Entertainment News Roundup: Harvey Weinstein can be questioned in accusers; U.S. actors union to decide whether to expel Trump and more

Gorman, 22, a Los Angeles resident, joined the ranks of previous inaugural poets Robert Frost, Maya Angelou and Elizabeth Alexander, with a powerful performance at the swearing-in of President Joe Biden and Vice President Kamala Harris.

Devdiscourse News Desk | Updated: 22-01-2021 02:41 IST | Created: 22-01-2021 02:26 IST
Entertainment News Roundup: Harvey Weinstein can be questioned in accusers; U.S. actors union to decide whether to expel Trump and more
File Photo Image Credit: ANI

Following is a summary of current entertainment news briefs.

'Metallica' producer Bob Rock sells rights to over 40 tracks

Record producer Bob Rock has sold his share of rights from a catalogue of 43 songs, including heavy metal band Metallica's self-titled album and singer Michael Bublé's "Call Me Irresponsible" to Hipgnosis Songs Fund, the latest music insider to sell lucrative record catalogues as the explosion of online streaming attracts investors. The COVID-19 pandemic has prompted a growing list of music industry professionals to monetise their older work by selling valuable tracks and albums as the global health crisis has all but shut down earnings from live concerts.

U.S. actors union to decide whether to expel Trump

The American actors union will hold a meeting to consider expelling U.S. President Donald Trump from its ranks. SAG-AFTRA, which represents some 160,000 actors, journalists and other media professionals, said in a statement that it had ordered a meeting of its disciplinary committee regarding Trump's role in the Jan. 6 mob attack on the U.S. Capitol.

Lady Gaga, Tom Hanks bring star power to emotional, multicultural Biden inauguration

An emotional Lady Gaga performed a dramatic version of the U.S. national anthem, Garth Brooks sang a cappella, and Tom Hanks hosted a star-studded nighttime celebration to cap President Joe Biden's inauguration on Wednesday. On a day marked by diversity and appeals for unity, Gaga wowed in a huge fuchsia Schiaparelli couture silk skirt and black top adorned by a large gold brooch of a dove carrying an olive branch as she sung "The Star-Spangled Banner" at Biden's swearing-in ceremony.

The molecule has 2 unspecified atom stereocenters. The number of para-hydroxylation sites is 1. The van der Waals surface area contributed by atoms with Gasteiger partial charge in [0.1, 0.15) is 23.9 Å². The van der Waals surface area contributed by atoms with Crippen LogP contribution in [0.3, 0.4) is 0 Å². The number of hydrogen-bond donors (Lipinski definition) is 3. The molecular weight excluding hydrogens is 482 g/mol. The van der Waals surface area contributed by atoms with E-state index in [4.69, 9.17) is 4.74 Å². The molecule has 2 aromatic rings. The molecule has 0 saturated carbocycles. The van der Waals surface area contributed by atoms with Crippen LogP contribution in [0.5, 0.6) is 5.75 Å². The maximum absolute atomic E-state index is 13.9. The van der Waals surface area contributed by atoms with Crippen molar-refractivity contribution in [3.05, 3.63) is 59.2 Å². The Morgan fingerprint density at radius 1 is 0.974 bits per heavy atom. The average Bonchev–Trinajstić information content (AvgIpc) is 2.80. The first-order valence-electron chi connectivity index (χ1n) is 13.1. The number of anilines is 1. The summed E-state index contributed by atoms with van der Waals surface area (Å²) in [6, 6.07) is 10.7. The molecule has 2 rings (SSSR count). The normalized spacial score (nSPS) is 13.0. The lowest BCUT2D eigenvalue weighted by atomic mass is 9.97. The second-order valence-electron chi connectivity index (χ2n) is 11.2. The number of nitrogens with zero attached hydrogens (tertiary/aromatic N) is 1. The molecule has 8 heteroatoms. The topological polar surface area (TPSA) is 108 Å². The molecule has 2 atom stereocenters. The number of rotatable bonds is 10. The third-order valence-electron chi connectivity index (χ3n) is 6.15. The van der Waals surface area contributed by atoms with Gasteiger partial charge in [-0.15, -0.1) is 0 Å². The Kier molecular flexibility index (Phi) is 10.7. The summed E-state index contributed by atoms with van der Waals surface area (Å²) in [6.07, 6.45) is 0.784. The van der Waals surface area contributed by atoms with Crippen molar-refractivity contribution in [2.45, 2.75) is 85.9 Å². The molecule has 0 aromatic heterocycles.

Poet Amanda Gorman, 22, captures 'bruised, but whole' U.S. at Biden, Harris inauguration

Amanda Gorman, the youngest poet in U.S. history to mark the transition of presidential power, offered a hopeful vision for a deeply divided country on Wednesday with her poem "The Hill We Climb". Gorman, 22, a Los Angeles resident, joined the ranks of previous inaugural poets Robert Frost, Maya Angelou and Elizabeth Alexander, with a powerful performance at the swearing-in of President Joe Biden and Vice President Kamala Harris.

Harvey Weinstein can be questioned in accusers' civil lawsuit, judge rules

A federal judge in Manhattan on Tuesday rejected Harvey Weinstein's request to delay a deposition in a civil lawsuit by women who accused the imprisoned movie producer of sexual abuse and workplace harassment. Weinstein, 68, had argued that his poor health made giving a deposition "practically impossible," and put him at "severe risk" of self-incrimination because of pending criminal charges in Los Angeles.

UK stars from Ed Sheeran to Elton John raise alarm over post-Brexit music tours

More than 100 British musicians, from Ed Sheeran, Sting and Pink Floyd's Roger Waters to classical stars like conductor Simon Rattle, have said tours of Europe by British artists are in danger because of Brexit. In a letter to The Times newspaper published on Wednesday, the musicians said the government had "shamefully" broken a promise to negotiate a deal allowing musicians to perform in the European Union without the need for visas or work permits.

Trump pardons rappers Lil Wayne, Kodak Black; 'Tiger King' misses out

Rappers Lil Wayne and Kodak Black were among the beneficiaries of Donald Trump's wave of pardons in his last day in office on Wednesday, befitting a president who made his name in New York's tabloids and on reality TV. While the more than 140 people granted clemency included former aide Steve Bannon and major Republican Party fundraiser Elliott Broidy, Trump also used his wide ranging powers to clear people with little apparent ties to his administration.

(With inputs from agencies.)


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